USPS Denies It’s Making Letter Carriers Return Early to Avoid Paying Overtime
D.C.-area employees say mail is piling up as they are unable to finish their routes.
Letter carriers in the Washington, D.C. area told a local news station they have been forced to end their routes before completing their deliveries so they don’t earn overtime, though U.S. Postal Service officials have disputed the claims.
Anonymous USPS employees this week told WJLA -- an ABC affiliate – that their supervisors have told them to end their days early, causing massive pileups and delays of customers’ mail. The employees said the new rule is being strictly enforced by management and is forcing them off the streets as early as 4:30 p.m.
Dave Partenheimer, a USPS spokesman, denied any such cost-cutting initiative to Government Executive, saying letter carriers are “expected to return in accordance with schedule and daily assigned work load.” Regarding D.C. specifically, Partenheimer said supervisors instructed their letter carriers to return by 6 p.m. due to a snowstorm “regardless of deliveries made” for safety reasons.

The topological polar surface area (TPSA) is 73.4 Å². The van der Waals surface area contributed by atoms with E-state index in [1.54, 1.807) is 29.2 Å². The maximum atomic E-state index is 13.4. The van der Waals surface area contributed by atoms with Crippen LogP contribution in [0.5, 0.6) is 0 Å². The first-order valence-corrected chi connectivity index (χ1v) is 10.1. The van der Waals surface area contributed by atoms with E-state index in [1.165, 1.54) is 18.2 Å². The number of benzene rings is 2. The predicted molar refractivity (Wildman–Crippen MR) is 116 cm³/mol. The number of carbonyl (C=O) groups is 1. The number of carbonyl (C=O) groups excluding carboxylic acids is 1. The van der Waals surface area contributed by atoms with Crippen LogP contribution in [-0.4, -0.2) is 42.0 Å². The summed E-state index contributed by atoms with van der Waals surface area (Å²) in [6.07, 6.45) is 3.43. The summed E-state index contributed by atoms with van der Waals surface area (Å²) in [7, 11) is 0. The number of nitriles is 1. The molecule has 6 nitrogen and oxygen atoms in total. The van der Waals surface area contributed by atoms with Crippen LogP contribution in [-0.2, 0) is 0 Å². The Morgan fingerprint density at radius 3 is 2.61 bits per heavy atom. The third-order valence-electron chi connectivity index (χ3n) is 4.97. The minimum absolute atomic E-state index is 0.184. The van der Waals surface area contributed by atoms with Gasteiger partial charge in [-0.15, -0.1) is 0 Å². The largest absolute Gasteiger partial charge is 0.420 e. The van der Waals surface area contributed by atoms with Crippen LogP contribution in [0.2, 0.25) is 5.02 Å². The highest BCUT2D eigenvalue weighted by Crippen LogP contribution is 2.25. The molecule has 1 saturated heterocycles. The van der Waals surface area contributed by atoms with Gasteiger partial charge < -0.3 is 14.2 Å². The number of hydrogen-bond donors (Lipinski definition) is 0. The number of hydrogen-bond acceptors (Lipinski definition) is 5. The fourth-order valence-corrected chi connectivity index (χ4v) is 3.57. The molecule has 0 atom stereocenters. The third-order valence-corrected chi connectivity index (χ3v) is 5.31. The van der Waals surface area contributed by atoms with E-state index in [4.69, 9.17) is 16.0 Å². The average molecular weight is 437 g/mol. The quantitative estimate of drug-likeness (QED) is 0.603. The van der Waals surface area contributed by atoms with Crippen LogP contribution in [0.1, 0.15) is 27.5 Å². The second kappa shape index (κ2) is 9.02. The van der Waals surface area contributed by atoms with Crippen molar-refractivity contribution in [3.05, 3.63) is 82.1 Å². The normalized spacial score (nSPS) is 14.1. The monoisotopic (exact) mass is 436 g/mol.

“That was a unique situation,” he said, referring to the area’s inclement weather during the week of Feb. 10.
WJLA, however, acquired photos of mail piling up in post offices, displayed text messages from managers telling employees to return by 4:30 p.m. and conducted interviews with D.C. residents who said they have not received mail for six days.
While the Postal Service maintains no national policy to get its letter carriers off the streets before dark, it has made a concerted effort to get employees back by 6 p.m., Partenheimer said. These efforts include reevaluating staffing levels, route structures and start times, and adjusting volume arrival issues arising from processing facilities.
In December, postal employee groups spoke out against workers required to make deliveries after dark, saying the practice puts letter carriers in danger. Tyson Barnette, a part-time USPS employee, was shot and killed while on the job at 7:30 p.m. in November in Maryland. In light of the shooting, the Postal Service inspector general has launched a “series of audits into the delivery of mail after 5 p.m.”
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